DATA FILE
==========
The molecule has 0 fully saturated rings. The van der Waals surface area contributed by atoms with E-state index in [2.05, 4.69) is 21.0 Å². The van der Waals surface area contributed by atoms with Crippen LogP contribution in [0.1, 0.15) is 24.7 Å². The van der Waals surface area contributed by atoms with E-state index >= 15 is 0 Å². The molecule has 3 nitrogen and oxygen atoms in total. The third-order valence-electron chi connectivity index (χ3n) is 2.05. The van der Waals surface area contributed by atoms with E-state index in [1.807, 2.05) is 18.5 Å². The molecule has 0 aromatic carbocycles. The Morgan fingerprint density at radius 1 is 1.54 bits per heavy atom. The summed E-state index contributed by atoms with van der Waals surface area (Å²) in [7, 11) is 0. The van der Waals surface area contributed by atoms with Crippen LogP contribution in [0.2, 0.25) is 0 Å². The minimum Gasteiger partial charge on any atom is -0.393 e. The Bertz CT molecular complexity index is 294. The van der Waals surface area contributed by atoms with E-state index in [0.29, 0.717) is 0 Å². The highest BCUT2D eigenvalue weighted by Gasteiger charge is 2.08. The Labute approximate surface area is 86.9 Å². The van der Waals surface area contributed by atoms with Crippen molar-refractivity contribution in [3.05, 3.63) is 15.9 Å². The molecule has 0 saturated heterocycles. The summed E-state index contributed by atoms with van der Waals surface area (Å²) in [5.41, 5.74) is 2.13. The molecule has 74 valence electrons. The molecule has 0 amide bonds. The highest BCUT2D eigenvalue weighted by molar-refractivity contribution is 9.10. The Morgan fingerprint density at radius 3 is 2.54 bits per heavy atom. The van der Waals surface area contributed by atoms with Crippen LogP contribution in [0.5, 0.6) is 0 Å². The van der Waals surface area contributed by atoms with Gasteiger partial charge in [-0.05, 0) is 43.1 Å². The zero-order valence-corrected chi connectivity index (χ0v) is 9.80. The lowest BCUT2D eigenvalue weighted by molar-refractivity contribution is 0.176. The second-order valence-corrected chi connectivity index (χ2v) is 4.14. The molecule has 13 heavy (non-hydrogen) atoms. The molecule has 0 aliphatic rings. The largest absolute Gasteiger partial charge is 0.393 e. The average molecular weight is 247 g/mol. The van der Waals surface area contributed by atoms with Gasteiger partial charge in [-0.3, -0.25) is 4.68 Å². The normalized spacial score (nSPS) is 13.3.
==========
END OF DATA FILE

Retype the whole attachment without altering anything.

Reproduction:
The molecule has 0 fully saturated rings. The van der Waals surface area contributed by atoms with E-state index in [2.05, 4.69) is 21.0 Å². The van der Waals surface area contributed by atoms with Crippen LogP contribution in [0.1, 0.15) is 24.7 Å². The van der Waals surface area contributed by atoms with E-state index >= 15 is 0 Å². The molecule has 3 nitrogen and oxygen atoms in total. The third-order valence-electron chi connectivity index (χ3n) is 2.05. The van der Waals surface area contributed by atoms with E-state index in [1.807, 2.05) is 18.5 Å². The molecule has 0 aromatic carbocycles. The Morgan fingerprint density at radius 1 is 1.54 bits per heavy atom. The summed E-state index contributed by atoms with van der Waals surface area (Å²) in [7, 11) is 0. The van der Waals surface area contributed by atoms with Crippen LogP contribution in [0.2, 0.25) is 0 Å². The minimum Gasteiger partial charge on any atom is -0.393 e. The Bertz CT molecular complexity index is 294. The van der Waals surface area contributed by atoms with E-state index in [0.29, 0.717) is 0 Å². The highest BCUT2D eigenvalue weighted by Gasteiger charge is 2.08. The Labute approximate surface area is 86.9 Å². The van der Waals surface area contributed by atoms with Crippen molar-refractivity contribution in [3.05, 3.63) is 15.9 Å². The molecule has 0 saturated heterocycles. The summed E-state index contributed by atoms with van der Waals surface area (Å²) in [5.41, 5.74) is 2.13. The molecule has 74 valence electrons. The molecule has 0 amide bonds. The highest BCUT2D eigenvalue weighted by molar-refractivity contribution is 9.10. The Morgan fingerprint density at radius 3 is 2.54 bits per heavy atom. The van der Waals surface area contributed by atoms with Crippen LogP contribution in [0.5, 0.6) is 0 Å². The van der Waals surface area contributed by atoms with Gasteiger partial charge in [-0.05, 0) is 43.1 Å². The zero-order valence-corrected chi connectivity index (χ0v) is 9.80. The lowest BCUT2D eigenvalue weighted by molar-refractivity contribution is 0.176. The second-order valence-corrected chi connectivity index (χ2v) is 4.14. The molecule has 13 heavy (non-hydrogen) atoms. The molecule has 0 aliphatic rings. The largest absolute Gasteiger partial charge is 0.393 e. The average molecular weight is 247 g/mol. The van der Waals surface area contributed by atoms with Gasteiger partial charge in [-0.3, -0.25) is 4.68 Å². The normalized spacial score (nSPS) is 13.3.